Marco: To recap to people that totally out of the gift card business and the gift card mechanism, if I want to give a present to someone, I just give them a card, or a company’s giving him a card, and you go with this physical card in the traditional business, in a shop, and you get the discount or whatever it is. It was working like that more or less.

Carl: Yeah, it does to a lot of extent. I think what a gift card really is, is that it’s a proof of purchase that is attached with a specific denominational value. It’s 100 euro to be used at a specific store, let’s say The Gap. It’s totally unconditional. A gift card should always be unconditional, meaning it’s not tied to any specific purchases, I don’t have to buy items A, B, Z, and it’s not attached to any minimum spent, like a coupon would be, like I have to spend a minimum of 100 and I can use this, whatever it is. A gift card is totally unconditional. It’s equivalent to cash but it’s restricted to the specific store or chain of stores. That’s really what a gift card is.

What it used to be, 20 years ago or something, when you went into a store to purchase a gift card, they would actually write a piece of paper with pretty nice handwriting and they would say this is worth 100 Euros and then you would give that to the consumer and they would have to save that. If he lost it somewhere then that 100 Euro was gone. What happened was, by leveraging the whole credit card and magnetic stripe ecosystem, gift cards went into plastic. Now, instead of writing a piece of paper, which, of course, has a lot of fraud risks attached to it with people copying this or whatever, what companies started to do is to use magnetic stripes and plastic cards, similar to a gift card. You would load that card with a specific value and you would have that in your wallet or whatever and you would go into the store and swipe that just like a regular credit card. Now we’re doing that digitally.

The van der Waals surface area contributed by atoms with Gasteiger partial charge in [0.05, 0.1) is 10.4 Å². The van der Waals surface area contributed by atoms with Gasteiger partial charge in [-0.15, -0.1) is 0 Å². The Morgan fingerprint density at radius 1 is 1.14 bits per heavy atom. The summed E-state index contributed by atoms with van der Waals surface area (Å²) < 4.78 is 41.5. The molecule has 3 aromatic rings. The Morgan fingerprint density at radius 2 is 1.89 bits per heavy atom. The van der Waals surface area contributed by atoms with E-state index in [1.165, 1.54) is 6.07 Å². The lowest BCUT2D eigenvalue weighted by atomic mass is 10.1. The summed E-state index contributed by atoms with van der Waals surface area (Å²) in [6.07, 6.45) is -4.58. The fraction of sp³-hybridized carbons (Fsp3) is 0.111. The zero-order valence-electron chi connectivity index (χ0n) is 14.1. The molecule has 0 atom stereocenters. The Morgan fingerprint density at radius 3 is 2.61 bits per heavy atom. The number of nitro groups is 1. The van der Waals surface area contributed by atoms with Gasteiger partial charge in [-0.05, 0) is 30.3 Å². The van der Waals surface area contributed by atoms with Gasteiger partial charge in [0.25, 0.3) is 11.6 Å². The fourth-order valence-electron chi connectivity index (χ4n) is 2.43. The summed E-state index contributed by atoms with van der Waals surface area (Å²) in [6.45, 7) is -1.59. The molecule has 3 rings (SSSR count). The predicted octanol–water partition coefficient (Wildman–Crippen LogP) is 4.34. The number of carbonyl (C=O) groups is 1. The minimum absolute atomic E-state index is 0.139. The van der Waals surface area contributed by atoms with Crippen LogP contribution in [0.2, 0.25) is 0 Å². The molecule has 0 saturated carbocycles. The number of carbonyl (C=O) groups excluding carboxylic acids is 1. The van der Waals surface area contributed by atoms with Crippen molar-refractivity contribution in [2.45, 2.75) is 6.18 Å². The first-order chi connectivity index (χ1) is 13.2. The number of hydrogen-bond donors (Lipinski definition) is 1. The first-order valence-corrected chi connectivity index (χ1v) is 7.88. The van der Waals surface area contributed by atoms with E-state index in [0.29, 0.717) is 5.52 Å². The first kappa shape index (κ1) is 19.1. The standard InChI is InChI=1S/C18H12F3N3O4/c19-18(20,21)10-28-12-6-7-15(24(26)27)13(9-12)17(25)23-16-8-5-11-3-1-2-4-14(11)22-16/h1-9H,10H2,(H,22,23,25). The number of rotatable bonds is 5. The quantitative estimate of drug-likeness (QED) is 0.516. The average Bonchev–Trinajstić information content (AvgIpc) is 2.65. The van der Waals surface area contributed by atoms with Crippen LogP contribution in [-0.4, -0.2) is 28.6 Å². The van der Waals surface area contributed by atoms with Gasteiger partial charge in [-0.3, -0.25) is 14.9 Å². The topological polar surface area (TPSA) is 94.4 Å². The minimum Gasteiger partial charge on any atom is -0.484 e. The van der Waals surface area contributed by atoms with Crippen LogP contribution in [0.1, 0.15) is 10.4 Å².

Marco: Can you elaborate a little bit on how Wrapp is working? What really changed? What’s the big change with the Wrapp and this gift card business?

Carl: Yeah. I think if we continue on the pure gift card product, which we’re digitalizing, what we are doing is that we are, of course, putting it into this thing where we have a mobile application, where you store all your digital gift cards in the mobile device.

If you’ve been familiar with gift cards before, what you would recognize is that you would get a gift card and you would put it in a drawer somewhere or you put it in your purse or whatever and then you forget about it. Then you find it X number of years later when you’re moving houses and you’re emptying that drawer, you say, “Aw, this old gift card.” They usually attached to an expiration term. Often, gift cards will expire for you, depending on the market and some regulations.

We put the digital gift cards in your mobile device. You have them with you at all times. Whenever you’re walking the streets and you walk by that store where you know that you have a gift card, you will remember that, “Hey, I have a gift card and by the way, I also have it with me because I never leave home without my smartphone.” That’s one of the benefits of digitalizing gift cards.